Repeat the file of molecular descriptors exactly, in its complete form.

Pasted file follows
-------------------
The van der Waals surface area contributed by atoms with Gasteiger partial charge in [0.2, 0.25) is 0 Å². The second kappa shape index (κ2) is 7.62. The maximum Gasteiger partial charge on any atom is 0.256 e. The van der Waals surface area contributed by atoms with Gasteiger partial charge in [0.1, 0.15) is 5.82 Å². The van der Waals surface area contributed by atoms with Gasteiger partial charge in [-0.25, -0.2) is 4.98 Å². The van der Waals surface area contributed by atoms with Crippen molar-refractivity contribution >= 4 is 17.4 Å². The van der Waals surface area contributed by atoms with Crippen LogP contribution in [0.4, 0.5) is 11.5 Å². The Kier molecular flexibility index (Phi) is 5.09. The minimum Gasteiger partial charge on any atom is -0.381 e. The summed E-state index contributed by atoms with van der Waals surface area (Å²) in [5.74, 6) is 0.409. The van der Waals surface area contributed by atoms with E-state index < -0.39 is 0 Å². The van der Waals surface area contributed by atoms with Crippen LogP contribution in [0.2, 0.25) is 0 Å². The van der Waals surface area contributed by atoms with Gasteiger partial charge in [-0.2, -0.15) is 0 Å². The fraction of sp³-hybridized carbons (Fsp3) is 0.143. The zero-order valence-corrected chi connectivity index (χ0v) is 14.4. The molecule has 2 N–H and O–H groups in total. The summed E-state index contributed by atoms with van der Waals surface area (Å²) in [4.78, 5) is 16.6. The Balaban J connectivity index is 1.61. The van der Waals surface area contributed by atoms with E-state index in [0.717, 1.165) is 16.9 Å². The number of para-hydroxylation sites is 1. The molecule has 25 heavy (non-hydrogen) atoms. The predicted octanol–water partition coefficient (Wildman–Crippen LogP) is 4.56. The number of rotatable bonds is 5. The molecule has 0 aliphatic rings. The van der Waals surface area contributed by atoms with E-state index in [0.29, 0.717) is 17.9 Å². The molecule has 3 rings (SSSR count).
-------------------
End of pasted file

The van der Waals surface area contributed by atoms with Gasteiger partial charge in [0.2, 0.25) is 0 Å². The second kappa shape index (κ2) is 7.62. The maximum Gasteiger partial charge on any atom is 0.256 e. The van der Waals surface area contributed by atoms with Gasteiger partial charge in [0.1, 0.15) is 5.82 Å². The van der Waals surface area contributed by atoms with Gasteiger partial charge in [-0.25, -0.2) is 4.98 Å². The van der Waals surface area contributed by atoms with Crippen molar-refractivity contribution >= 4 is 17.4 Å². The van der Waals surface area contributed by atoms with Crippen LogP contribution in [0.4, 0.5) is 11.5 Å². The Kier molecular flexibility index (Phi) is 5.09. The minimum Gasteiger partial charge on any atom is -0.381 e. The summed E-state index contributed by atoms with van der Waals surface area (Å²) in [5.74, 6) is 0.409. The van der Waals surface area contributed by atoms with E-state index < -0.39 is 0 Å². The van der Waals surface area contributed by atoms with Crippen LogP contribution in [0.2, 0.25) is 0 Å². The van der Waals surface area contributed by atoms with Gasteiger partial charge in [-0.2, -0.15) is 0 Å². The fraction of sp³-hybridized carbons (Fsp3) is 0.143. The zero-order valence-corrected chi connectivity index (χ0v) is 14.4. The molecule has 2 N–H and O–H groups in total. The summed E-state index contributed by atoms with van der Waals surface area (Å²) in [4.78, 5) is 16.6. The Balaban J connectivity index is 1.61. The van der Waals surface area contributed by atoms with E-state index in [0.717, 1.165) is 16.9 Å². The number of para-hydroxylation sites is 1. The molecule has 25 heavy (non-hydrogen) atoms. The predicted octanol–water partition coefficient (Wildman–Crippen LogP) is 4.56. The number of rotatable bonds is 5. The molecule has 0 aliphatic rings. The van der Waals surface area contributed by atoms with E-state index in [0.29, 0.717) is 17.9 Å². The molecule has 3 rings (SSSR count).